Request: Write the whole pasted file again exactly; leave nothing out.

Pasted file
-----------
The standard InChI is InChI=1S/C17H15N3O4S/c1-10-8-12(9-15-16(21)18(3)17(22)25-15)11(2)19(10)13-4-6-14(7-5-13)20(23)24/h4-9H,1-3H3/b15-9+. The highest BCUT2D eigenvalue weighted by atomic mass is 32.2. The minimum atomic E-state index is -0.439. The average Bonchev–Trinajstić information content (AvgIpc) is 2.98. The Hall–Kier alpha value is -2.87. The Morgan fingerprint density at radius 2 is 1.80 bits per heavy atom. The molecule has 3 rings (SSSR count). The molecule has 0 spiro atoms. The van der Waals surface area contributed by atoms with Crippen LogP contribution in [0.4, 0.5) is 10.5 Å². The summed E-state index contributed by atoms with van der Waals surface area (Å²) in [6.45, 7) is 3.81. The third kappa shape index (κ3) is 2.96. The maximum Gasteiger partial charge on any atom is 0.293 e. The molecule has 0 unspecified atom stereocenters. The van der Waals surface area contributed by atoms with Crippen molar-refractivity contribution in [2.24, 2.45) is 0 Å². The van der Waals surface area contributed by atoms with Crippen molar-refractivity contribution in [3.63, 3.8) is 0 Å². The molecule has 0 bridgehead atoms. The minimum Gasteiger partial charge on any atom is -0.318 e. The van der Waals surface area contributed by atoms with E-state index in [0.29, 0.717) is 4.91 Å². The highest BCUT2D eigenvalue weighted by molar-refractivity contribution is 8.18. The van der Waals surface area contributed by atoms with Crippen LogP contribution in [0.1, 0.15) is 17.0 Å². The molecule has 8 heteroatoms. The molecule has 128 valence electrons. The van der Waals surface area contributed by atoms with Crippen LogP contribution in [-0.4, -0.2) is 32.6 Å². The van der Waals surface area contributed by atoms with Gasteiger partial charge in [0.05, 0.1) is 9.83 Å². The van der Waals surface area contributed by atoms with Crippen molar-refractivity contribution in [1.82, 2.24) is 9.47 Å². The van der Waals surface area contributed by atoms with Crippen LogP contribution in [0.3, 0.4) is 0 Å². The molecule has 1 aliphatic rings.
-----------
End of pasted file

The standard InChI is InChI=1S/C17H15N3O4S/c1-10-8-12(9-15-16(21)18(3)17(22)25-15)11(2)19(10)13-4-6-14(7-5-13)20(23)24/h4-9H,1-3H3/b15-9+. The highest BCUT2D eigenvalue weighted by atomic mass is 32.2. The minimum atomic E-state index is -0.439. The average Bonchev–Trinajstić information content (AvgIpc) is 2.98. The Hall–Kier alpha value is -2.87. The Morgan fingerprint density at radius 2 is 1.80 bits per heavy atom. The molecule has 3 rings (SSSR count). The molecule has 0 spiro atoms. The van der Waals surface area contributed by atoms with Crippen LogP contribution in [0.4, 0.5) is 10.5 Å². The summed E-state index contributed by atoms with van der Waals surface area (Å²) in [6.45, 7) is 3.81. The third kappa shape index (κ3) is 2.96. The maximum Gasteiger partial charge on any atom is 0.293 e. The molecule has 0 unspecified atom stereocenters. The van der Waals surface area contributed by atoms with Crippen molar-refractivity contribution in [2.24, 2.45) is 0 Å². The van der Waals surface area contributed by atoms with Crippen molar-refractivity contribution in [3.63, 3.8) is 0 Å². The molecule has 0 bridgehead atoms. The minimum Gasteiger partial charge on any atom is -0.318 e. The van der Waals surface area contributed by atoms with E-state index in [0.29, 0.717) is 4.91 Å². The highest BCUT2D eigenvalue weighted by molar-refractivity contribution is 8.18. The van der Waals surface area contributed by atoms with Crippen LogP contribution in [0.1, 0.15) is 17.0 Å². The molecule has 8 heteroatoms. The molecule has 128 valence electrons. The van der Waals surface area contributed by atoms with Crippen LogP contribution in [-0.4, -0.2) is 32.6 Å². The van der Waals surface area contributed by atoms with Gasteiger partial charge in [0.05, 0.1) is 9.83 Å². The van der Waals surface area contributed by atoms with Crippen molar-refractivity contribution in [1.82, 2.24) is 9.47 Å². The van der Waals surface area contributed by atoms with Crippen LogP contribution in [0.3, 0.4) is 0 Å². The molecule has 1 aliphatic rings.